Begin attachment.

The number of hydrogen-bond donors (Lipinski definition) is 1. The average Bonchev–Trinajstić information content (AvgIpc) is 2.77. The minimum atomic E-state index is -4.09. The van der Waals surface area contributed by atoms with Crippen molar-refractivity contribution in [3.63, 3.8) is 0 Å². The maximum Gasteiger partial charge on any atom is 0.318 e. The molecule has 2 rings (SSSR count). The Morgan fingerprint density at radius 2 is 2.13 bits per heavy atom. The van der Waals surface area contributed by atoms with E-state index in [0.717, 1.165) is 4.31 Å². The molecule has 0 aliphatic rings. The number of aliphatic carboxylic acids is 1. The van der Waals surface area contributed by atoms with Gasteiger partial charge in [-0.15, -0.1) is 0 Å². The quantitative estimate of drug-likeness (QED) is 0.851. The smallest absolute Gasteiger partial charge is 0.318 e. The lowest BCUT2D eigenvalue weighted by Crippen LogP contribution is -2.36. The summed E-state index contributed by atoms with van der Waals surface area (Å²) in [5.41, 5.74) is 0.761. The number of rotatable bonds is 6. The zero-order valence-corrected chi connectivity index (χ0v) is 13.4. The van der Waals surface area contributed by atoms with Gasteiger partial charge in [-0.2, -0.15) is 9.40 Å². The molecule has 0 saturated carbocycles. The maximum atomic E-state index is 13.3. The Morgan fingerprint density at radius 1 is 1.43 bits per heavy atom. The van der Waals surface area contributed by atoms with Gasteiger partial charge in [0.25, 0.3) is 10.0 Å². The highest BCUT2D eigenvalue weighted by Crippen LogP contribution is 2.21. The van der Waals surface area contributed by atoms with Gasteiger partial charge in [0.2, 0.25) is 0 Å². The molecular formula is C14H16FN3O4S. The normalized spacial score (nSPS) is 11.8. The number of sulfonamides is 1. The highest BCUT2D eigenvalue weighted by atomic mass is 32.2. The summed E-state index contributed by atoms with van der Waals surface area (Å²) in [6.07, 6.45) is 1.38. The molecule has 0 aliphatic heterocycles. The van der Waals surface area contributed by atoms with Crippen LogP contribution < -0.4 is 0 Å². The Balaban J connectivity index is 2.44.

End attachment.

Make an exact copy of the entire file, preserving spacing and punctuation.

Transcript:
The number of hydrogen-bond donors (Lipinski definition) is 1. The average Bonchev–Trinajstić information content (AvgIpc) is 2.77. The minimum atomic E-state index is -4.09. The van der Waals surface area contributed by atoms with Crippen molar-refractivity contribution in [3.63, 3.8) is 0 Å². The maximum Gasteiger partial charge on any atom is 0.318 e. The molecule has 2 rings (SSSR count). The Morgan fingerprint density at radius 2 is 2.13 bits per heavy atom. The van der Waals surface area contributed by atoms with E-state index in [0.717, 1.165) is 4.31 Å². The molecule has 0 aliphatic rings. The number of aliphatic carboxylic acids is 1. The van der Waals surface area contributed by atoms with Gasteiger partial charge in [-0.15, -0.1) is 0 Å². The quantitative estimate of drug-likeness (QED) is 0.851. The smallest absolute Gasteiger partial charge is 0.318 e. The lowest BCUT2D eigenvalue weighted by Crippen LogP contribution is -2.36. The summed E-state index contributed by atoms with van der Waals surface area (Å²) in [5.41, 5.74) is 0.761. The number of rotatable bonds is 6. The zero-order valence-corrected chi connectivity index (χ0v) is 13.4. The van der Waals surface area contributed by atoms with Gasteiger partial charge in [-0.2, -0.15) is 9.40 Å². The molecule has 0 saturated carbocycles. The maximum atomic E-state index is 13.3. The Morgan fingerprint density at radius 1 is 1.43 bits per heavy atom. The van der Waals surface area contributed by atoms with Gasteiger partial charge in [0.25, 0.3) is 10.0 Å². The highest BCUT2D eigenvalue weighted by Crippen LogP contribution is 2.21. The van der Waals surface area contributed by atoms with Gasteiger partial charge in [0.2, 0.25) is 0 Å². The molecular formula is C14H16FN3O4S. The normalized spacial score (nSPS) is 11.8. The number of sulfonamides is 1. The highest BCUT2D eigenvalue weighted by atomic mass is 32.2. The summed E-state index contributed by atoms with van der Waals surface area (Å²) in [6.07, 6.45) is 1.38. The molecule has 0 aliphatic heterocycles. The van der Waals surface area contributed by atoms with Crippen LogP contribution < -0.4 is 0 Å². The Balaban J connectivity index is 2.44.